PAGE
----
When it comes to horse racing, most people will look at the form of the horse as an indication of how well it will do. The jockey’s record will also be scrutinized to discover whether a runner/rider combination is more likely to be successful or not. Obviously, these two factors are crucial to understanding horse racing. But they are not the only things that should be taken into consideration.
Newcomers to the sport may think that information about the jockey and horse is all you need to know about. But the equipment used can be crucial. This article will highlight just how important the right equipment can be – and, in particular, why saddles can make all the difference when it comes to horse racing.
The Development Of Saddles
Horse riding has obviously been around for thousands of years, as the animal was the fastest way of moving from one place to another before the introduction of motor vehicles. People will have ridden horses bareback back in the mists of time. But by about 800 BCE the first saddles were appearing.
These were probably just very basic rugs to protect the rider more than anything with. However, the introduction of stirrups in approximately 200 BCE will have had an effect on the design of saddles as well. When it was realized that short stirrups were better for horse racing, the design of the saddle changed to allow jockeys to stand up and for the horses to move easier – and faster.
Flat Racing Saddles
As more research was done into the design of saddles, it was discovered that they should be lighter and sit higher up the horse than previously. There was still a need for comfort but a lighter saddle meant a faster horse.
These older flat racing saddles looked a little like the ones used for training these days. As a horse will spend a lot of time in the training paddocks, comfort for the animal and the rider has to be taken into consideration. This meant that these older saddles were still longer than the ones we see today.
The racing saddles of the modern era are a lot smaller and lighter than those used off-track – and the ones used in the past. In fact, the modern saddle offers very little protection to the rider at all and is not used when the horse is not racing. Due to the fact that the rider is so high up the horse, there is no need for the saddle to be positioned on the back, as with a recreational rider.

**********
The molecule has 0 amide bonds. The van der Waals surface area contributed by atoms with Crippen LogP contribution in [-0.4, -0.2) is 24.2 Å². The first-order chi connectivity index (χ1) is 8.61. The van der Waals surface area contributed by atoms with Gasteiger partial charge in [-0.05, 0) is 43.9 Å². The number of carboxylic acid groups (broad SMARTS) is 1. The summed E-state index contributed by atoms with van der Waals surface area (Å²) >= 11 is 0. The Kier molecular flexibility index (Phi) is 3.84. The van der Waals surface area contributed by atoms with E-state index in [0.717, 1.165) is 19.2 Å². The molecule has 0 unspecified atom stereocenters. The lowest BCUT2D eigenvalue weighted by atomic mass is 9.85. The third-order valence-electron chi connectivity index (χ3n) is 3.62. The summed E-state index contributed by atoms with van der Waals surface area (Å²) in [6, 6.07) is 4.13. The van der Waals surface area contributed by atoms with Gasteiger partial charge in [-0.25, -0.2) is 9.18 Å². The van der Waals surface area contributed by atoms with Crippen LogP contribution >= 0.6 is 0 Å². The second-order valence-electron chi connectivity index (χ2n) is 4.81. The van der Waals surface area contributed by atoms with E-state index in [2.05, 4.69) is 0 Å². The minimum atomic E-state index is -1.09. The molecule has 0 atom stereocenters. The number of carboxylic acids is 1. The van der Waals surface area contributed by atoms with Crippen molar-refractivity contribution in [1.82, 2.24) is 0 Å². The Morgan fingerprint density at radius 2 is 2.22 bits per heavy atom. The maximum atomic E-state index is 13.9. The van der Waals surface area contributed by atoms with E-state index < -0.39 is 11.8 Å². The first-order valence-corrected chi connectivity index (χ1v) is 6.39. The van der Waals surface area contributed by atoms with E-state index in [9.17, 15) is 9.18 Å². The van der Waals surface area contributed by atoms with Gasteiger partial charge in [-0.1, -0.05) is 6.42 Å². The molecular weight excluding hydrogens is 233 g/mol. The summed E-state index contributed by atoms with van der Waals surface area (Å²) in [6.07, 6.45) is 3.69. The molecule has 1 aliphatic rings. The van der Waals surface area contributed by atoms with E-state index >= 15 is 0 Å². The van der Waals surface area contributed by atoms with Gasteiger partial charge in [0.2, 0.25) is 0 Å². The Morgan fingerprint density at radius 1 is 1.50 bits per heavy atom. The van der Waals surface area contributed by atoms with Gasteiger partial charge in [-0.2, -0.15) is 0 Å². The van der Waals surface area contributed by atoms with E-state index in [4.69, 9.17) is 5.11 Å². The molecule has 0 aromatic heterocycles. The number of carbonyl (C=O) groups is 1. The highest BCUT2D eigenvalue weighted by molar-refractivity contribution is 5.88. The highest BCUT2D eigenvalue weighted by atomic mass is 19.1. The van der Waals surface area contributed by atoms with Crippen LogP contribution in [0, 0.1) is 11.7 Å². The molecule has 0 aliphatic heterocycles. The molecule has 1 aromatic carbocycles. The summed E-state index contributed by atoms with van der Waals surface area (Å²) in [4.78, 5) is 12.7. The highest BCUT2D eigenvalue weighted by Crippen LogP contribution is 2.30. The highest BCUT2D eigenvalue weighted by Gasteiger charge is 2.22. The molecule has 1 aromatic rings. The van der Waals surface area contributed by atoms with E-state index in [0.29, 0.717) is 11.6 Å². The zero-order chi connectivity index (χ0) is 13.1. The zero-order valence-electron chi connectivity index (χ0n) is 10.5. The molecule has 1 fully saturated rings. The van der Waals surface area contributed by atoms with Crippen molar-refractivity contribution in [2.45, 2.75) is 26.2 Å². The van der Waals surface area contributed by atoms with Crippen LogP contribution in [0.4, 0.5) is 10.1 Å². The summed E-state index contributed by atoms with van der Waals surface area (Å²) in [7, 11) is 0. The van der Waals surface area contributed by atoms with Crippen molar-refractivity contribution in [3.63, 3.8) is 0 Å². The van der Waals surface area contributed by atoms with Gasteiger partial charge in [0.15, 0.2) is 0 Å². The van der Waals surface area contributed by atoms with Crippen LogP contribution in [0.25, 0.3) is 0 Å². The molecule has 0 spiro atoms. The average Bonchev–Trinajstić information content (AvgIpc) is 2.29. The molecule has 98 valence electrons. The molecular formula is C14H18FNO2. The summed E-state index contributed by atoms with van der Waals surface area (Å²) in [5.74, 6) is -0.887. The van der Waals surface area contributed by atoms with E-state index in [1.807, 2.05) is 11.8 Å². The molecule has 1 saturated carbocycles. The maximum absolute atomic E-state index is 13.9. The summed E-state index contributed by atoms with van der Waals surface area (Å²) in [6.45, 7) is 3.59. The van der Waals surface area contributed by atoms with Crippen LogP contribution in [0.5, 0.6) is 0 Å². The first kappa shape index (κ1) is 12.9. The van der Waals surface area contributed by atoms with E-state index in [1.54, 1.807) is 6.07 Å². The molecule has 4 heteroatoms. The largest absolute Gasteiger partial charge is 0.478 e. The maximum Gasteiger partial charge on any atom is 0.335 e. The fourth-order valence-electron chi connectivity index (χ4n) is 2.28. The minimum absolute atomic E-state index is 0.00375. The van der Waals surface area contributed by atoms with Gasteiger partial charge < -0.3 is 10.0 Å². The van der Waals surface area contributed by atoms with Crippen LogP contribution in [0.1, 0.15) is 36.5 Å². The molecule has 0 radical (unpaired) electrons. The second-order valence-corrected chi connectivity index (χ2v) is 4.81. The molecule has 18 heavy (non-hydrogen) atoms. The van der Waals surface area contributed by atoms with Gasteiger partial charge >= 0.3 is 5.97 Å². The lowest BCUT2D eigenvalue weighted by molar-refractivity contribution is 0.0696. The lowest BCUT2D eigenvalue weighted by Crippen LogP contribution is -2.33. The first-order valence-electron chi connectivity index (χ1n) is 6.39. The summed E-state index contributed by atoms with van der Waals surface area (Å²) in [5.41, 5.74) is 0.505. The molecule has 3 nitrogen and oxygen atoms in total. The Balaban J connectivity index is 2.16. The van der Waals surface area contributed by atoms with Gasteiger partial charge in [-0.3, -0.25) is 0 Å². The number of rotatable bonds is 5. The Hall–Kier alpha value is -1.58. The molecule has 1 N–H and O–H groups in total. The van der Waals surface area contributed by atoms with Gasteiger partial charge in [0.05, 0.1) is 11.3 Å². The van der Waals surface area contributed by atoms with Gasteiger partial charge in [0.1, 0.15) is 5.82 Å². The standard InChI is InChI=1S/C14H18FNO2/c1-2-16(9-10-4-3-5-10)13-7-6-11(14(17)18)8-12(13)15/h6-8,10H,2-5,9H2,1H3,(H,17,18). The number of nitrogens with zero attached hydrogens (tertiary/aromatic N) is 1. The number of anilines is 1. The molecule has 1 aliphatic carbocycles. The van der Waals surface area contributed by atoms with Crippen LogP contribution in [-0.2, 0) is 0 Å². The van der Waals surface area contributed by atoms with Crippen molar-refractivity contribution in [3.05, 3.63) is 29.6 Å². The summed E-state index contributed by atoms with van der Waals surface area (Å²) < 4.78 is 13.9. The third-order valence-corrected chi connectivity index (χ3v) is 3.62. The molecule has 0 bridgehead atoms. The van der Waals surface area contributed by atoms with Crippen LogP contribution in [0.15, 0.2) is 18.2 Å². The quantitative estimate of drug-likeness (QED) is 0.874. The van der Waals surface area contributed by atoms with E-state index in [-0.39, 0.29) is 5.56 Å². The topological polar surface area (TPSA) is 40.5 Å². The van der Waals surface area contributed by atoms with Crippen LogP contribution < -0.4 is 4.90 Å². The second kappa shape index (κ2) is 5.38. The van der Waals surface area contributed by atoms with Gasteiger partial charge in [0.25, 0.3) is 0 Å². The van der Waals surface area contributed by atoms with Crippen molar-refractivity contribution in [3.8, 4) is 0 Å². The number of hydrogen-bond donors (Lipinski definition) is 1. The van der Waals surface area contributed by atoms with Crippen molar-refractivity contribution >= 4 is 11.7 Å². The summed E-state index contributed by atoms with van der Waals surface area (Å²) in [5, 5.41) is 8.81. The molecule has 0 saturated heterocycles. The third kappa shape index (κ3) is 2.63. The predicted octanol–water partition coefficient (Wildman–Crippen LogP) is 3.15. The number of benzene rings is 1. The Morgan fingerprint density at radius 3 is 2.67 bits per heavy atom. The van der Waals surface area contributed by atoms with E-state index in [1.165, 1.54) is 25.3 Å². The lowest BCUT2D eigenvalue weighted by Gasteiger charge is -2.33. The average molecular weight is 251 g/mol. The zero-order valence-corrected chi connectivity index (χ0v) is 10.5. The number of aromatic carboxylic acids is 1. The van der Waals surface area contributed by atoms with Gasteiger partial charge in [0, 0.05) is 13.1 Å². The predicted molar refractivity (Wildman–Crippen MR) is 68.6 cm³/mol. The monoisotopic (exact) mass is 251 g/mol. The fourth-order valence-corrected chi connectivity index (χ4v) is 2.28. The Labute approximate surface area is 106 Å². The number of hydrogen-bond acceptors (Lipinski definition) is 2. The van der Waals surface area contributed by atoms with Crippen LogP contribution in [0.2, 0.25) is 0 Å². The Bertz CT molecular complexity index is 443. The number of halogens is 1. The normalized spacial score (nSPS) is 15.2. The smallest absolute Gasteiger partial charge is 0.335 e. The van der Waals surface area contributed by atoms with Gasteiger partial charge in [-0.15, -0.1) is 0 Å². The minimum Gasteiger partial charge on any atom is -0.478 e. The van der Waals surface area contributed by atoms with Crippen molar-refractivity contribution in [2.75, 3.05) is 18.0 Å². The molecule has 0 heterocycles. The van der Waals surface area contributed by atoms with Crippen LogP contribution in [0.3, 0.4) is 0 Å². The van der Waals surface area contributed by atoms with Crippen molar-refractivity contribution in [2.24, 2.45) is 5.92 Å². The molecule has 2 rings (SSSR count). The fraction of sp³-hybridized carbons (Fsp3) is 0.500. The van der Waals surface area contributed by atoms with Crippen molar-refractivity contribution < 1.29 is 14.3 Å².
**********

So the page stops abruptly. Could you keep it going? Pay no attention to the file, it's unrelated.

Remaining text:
The girth – the equipment that actually keeps the saddle in place – is all-important but due to trainers and jockeys wanting as little weight as possible, this is also far smaller and less secure than the ones used around the stables. Because there is a relative lack of support for the jockey when racing, they must be in peak physical condition to ensure that they can remain in what is an unfamiliar position for horse riding for the duration of a race.
How A Saddle Affects Performance
Although modern-day horse racing saddles are far more lightweight and smaller in size than non-racing models, they can still have an effect on the performance. But it is more down to the saddles used in training than in the race itself. This is because of the pressure points on a horse’s body and how a saddle interacts with the animal.
A horse will be able to run faster when there is less discomfort from any of the equipment used – but especially the saddle. Stride frequency and stride length are the key factors for improving performance and both of these can be affected by poorly fitted saddles.
By positioning the saddle correctly in training, a horse will improve its speed and performance. So, even though a different kind of saddle will be used during the race, the training put in by the jockey and the horse will help them create the optimum stride frequency when it matters.
Another way that a saddle can affect the running of a horse race is the handicapping system. Not all races are handicapped, obviously, but this leveling of the field is supposed to make for a more competitive race. To do that, handicappers will decide on weight allowances for the horses involved.
Looking at past form, all horses will receive a proportionate weight in the form of lead weights. These weights are attached to the saddle for parity. Although horses and jockeys will train with weights to get used to the feeling, it is sure to have a further effect on the way a horse can run and the resulting performance.
As in any sport, the difference between winning and losing can come down to the smallest details. Just like sprinters will work hard to shave hundredths of a second off of their personal bests to prepare for a big event, jockeys and trainers will work with their horses to ensure that they are in the best condition for a race.
This means that the equipment that is used with all racehorses can be fine-tuned and amended in an attempt to get the best out of the horse. There are plenty of other reasons why a horse will be successful – but its saddle will always play a part.